The EELV is a centre-left political party in France created on 13th November 2010. The party was formed following the union of the Green Party and Europe Ecology, to include new activists who joined after the 2009 European elections.
Previously, the ecologist political landscape was solely made up of the Green Party, created in 1984 by Rene Dumont. Then, ahead of the 2009 European Elections, the Green Party, then led by Cecile Duflot, decided to form a coalition with other ecologists federations led by influential French personalities such as Eva Joly, Nicolas Hulot and Jose Bove, but also the president of the European Green Party at the time, Daniel Cohn-Bendit.
Following the election, the party decided to merge Europe Ecology and the Green Party to include all the new members and in order to create a new, more unified, party.
Ideology & values
EELV prioritises and emphasises environmental issues. It calls for a 40% reduction in CO2 emissions, phasing out nuclear energy in favour of renewable energy, the creation of 600,000 ‘green jobs’, eco-friendly urban planning (the creation of green housing and the promotion of public transportation), the development of sustainable agriculture and a moratorium on the use of genetically modified organisms. EELV, like the Greens before it, has generally opposed large-scale development projects, most recently the Aéroport du Grand Ouest in Notre-Dame-des-Landes (Loire-Atlantique), although the Socialist Party and the incumbent government officially support the project.
It also prioritises the protection of farmer’s rights and promotes local and organic output.
On economic issues, EELV leans strongly to the left. Besides the creation of ‘green jobs’ in fields such as thermal isolation and renewable energies, it also supports a carbon tax and raising the progressive income tax levels for high earners (60% for incomes between €100,000 and €500,000, 70% for incomes over €500,000). EELV is close to some anti-capitalist and many alter-globalisation activists. In its alternative budget in 2011, EELV proposed to reduce public debt by closing fiscal loopholes.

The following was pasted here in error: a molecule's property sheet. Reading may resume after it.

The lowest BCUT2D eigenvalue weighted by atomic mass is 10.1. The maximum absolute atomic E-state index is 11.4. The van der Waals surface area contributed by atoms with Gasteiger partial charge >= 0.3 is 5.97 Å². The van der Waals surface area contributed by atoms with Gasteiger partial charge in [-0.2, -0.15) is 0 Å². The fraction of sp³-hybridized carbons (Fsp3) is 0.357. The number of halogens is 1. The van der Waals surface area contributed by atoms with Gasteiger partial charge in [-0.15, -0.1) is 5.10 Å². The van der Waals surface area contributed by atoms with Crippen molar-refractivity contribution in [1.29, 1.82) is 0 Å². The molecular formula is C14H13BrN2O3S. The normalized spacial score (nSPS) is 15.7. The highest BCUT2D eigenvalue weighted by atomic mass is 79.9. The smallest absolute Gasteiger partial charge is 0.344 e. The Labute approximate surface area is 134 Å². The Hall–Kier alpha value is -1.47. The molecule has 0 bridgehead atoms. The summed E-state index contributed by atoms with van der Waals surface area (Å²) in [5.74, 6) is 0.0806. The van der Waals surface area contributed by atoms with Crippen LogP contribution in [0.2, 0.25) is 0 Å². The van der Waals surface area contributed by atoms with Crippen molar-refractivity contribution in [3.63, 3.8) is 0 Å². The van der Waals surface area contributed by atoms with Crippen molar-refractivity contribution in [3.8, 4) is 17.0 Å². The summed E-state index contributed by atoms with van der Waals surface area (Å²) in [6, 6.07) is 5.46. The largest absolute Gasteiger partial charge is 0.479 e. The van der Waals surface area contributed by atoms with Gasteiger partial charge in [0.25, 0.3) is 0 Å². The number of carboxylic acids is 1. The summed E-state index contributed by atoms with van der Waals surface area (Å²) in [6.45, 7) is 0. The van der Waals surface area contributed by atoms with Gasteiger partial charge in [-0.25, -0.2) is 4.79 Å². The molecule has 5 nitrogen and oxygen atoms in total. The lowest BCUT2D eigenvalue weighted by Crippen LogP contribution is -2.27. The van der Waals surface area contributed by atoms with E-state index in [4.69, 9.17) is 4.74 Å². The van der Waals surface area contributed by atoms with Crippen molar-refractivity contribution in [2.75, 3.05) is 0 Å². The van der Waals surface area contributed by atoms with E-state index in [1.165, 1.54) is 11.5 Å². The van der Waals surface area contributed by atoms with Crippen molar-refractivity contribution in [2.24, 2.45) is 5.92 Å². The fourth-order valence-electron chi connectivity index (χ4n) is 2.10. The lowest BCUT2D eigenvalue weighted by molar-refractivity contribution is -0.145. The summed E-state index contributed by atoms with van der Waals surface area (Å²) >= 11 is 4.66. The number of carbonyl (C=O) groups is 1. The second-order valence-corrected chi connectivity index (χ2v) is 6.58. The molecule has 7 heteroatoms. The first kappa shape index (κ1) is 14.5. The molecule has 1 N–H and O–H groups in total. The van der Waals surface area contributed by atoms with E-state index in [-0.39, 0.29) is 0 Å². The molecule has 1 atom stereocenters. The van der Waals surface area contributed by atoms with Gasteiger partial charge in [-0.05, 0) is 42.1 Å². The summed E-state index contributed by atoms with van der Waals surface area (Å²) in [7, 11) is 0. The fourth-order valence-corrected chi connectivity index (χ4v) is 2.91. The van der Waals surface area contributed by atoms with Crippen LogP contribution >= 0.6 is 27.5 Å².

The party has traditionally supported European federalism, although many of its European policies are in conflict with the current direction and leadership of the European Union. EELV, like the Greens before it, has been one of the strongest proponents of decentralisation, officially supporting “differentiated federalism” which would devolve significant powers to the regions of France. The regionalist federation Régions et Peuples Solidaires has long been closely allied to the Green movement in France.
On social issues, the green movement has tended to take socially progressive positions: it has supported same-sex marriage and same-sex adoption, euthanasia and the legalisation of soft drugs. The party also supports political reform, including voting rights for foreigners in both local and national elections, abolishing the plurality of mandates, term limits and establishing a ‘Sixth Republic’ with more powers for the parliament and direct democracy. The Greens have long promoted gender equality in politics; its leadership and electoral candidates tend to respect gender parity and the EELV group in the French National Assembly has two co-presidents, one male and one female.
Yannick Jadot – Party candidate for the 2017 elections.
David Cormand – National Secretary since February 2016
Emmanuelle Cosse – National Secretary from 2013 to 2016
Thierry Brochot – President of the Federal Council.
Noel Mamere – Member of the Green Party and then EELV since 1989. He was the presidential candidate in 2002 and gained 5.2% of the votes which remains the best score for a Green party candidate. He became a European Deputy from 1994 to 1997. He left EELV in 2013.
Cecile Duflot – The National Secretary of the Green Party from 2006 to 2010 and then of the EELV from 2010 to 2012. She became Minister of Housing from 2012 to 2014 during Hollande’s presidency. She is now a member of the Assembly for Paris.
Daniel Cohn-Bendit – co-leader of the European Green Party-ALE 2002 to 2014. French German citizenship.
Eva Joly – Both Swedish and French, she has been a european deputy for the Green Party-ALE since 2009. She was an EELV candidate for the 2012 presidential election where she got 2.31% of the votes.
Jose Bove – Former French farmer, politician and syndicalist, he is a member of the anti-globalization movement. He was part of the Green Party between 2009 and 2014 and ran for the 2007 presidential election. He has been a European deputy since 2009.
Nicolas Hulot – French journalist who created the environmental group Fondation Nicolas Hulot in 1990. He ran in the primaries in 2012 for the presidential elections but lost against Eva Joly.
Official Website: http://eelv.fr
European Representation: http://europeecologie.eu/